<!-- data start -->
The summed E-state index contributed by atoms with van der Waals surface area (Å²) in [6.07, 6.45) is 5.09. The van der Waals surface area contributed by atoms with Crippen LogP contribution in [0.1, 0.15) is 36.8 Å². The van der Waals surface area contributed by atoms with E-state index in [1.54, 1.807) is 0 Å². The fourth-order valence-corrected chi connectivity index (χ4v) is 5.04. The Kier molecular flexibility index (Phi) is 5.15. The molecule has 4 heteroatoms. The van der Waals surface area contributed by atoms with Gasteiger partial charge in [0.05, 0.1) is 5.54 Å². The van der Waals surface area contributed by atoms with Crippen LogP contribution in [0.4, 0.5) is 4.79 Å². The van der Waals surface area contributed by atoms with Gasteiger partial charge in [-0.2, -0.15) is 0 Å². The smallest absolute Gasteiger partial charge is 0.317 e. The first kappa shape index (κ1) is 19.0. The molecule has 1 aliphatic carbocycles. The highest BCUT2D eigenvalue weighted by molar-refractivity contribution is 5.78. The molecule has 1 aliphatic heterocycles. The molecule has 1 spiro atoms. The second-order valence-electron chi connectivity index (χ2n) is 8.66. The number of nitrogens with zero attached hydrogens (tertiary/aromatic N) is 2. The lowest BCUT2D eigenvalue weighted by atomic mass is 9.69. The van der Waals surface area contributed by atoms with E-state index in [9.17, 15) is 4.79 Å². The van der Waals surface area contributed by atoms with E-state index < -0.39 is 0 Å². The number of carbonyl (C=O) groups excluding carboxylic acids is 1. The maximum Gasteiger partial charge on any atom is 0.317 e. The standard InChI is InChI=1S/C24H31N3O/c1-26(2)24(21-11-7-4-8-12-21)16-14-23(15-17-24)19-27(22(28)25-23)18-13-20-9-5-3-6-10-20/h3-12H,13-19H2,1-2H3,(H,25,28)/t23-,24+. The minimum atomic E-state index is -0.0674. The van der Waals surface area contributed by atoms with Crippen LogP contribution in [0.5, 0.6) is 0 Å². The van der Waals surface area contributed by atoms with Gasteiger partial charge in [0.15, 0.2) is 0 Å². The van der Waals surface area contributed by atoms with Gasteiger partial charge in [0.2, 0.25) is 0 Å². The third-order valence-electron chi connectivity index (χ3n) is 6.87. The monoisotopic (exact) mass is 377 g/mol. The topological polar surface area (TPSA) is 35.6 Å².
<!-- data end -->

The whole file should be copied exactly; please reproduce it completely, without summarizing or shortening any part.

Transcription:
The summed E-state index contributed by atoms with van der Waals surface area (Å²) in [6.07, 6.45) is 5.09. The van der Waals surface area contributed by atoms with Crippen LogP contribution in [0.1, 0.15) is 36.8 Å². The van der Waals surface area contributed by atoms with E-state index in [1.54, 1.807) is 0 Å². The fourth-order valence-corrected chi connectivity index (χ4v) is 5.04. The Kier molecular flexibility index (Phi) is 5.15. The molecule has 4 heteroatoms. The van der Waals surface area contributed by atoms with Gasteiger partial charge in [0.05, 0.1) is 5.54 Å². The van der Waals surface area contributed by atoms with Crippen LogP contribution in [0.4, 0.5) is 4.79 Å². The van der Waals surface area contributed by atoms with Gasteiger partial charge in [-0.2, -0.15) is 0 Å². The smallest absolute Gasteiger partial charge is 0.317 e. The first kappa shape index (κ1) is 19.0. The molecule has 1 aliphatic carbocycles. The highest BCUT2D eigenvalue weighted by molar-refractivity contribution is 5.78. The molecule has 1 aliphatic heterocycles. The molecule has 1 spiro atoms. The second-order valence-electron chi connectivity index (χ2n) is 8.66. The number of nitrogens with zero attached hydrogens (tertiary/aromatic N) is 2. The lowest BCUT2D eigenvalue weighted by atomic mass is 9.69. The van der Waals surface area contributed by atoms with E-state index in [9.17, 15) is 4.79 Å². The van der Waals surface area contributed by atoms with E-state index < -0.39 is 0 Å². The number of carbonyl (C=O) groups excluding carboxylic acids is 1. The maximum Gasteiger partial charge on any atom is 0.317 e. The standard InChI is InChI=1S/C24H31N3O/c1-26(2)24(21-11-7-4-8-12-21)16-14-23(15-17-24)19-27(22(28)25-23)18-13-20-9-5-3-6-10-20/h3-12H,13-19H2,1-2H3,(H,25,28)/t23-,24+. The minimum atomic E-state index is -0.0674. The van der Waals surface area contributed by atoms with Crippen LogP contribution in [0.5, 0.6) is 0 Å². The van der Waals surface area contributed by atoms with Gasteiger partial charge in [0.15, 0.2) is 0 Å². The van der Waals surface area contributed by atoms with Gasteiger partial charge in [0.2, 0.25) is 0 Å². The third-order valence-electron chi connectivity index (χ3n) is 6.87. The monoisotopic (exact) mass is 377 g/mol. The topological polar surface area (TPSA) is 35.6 Å².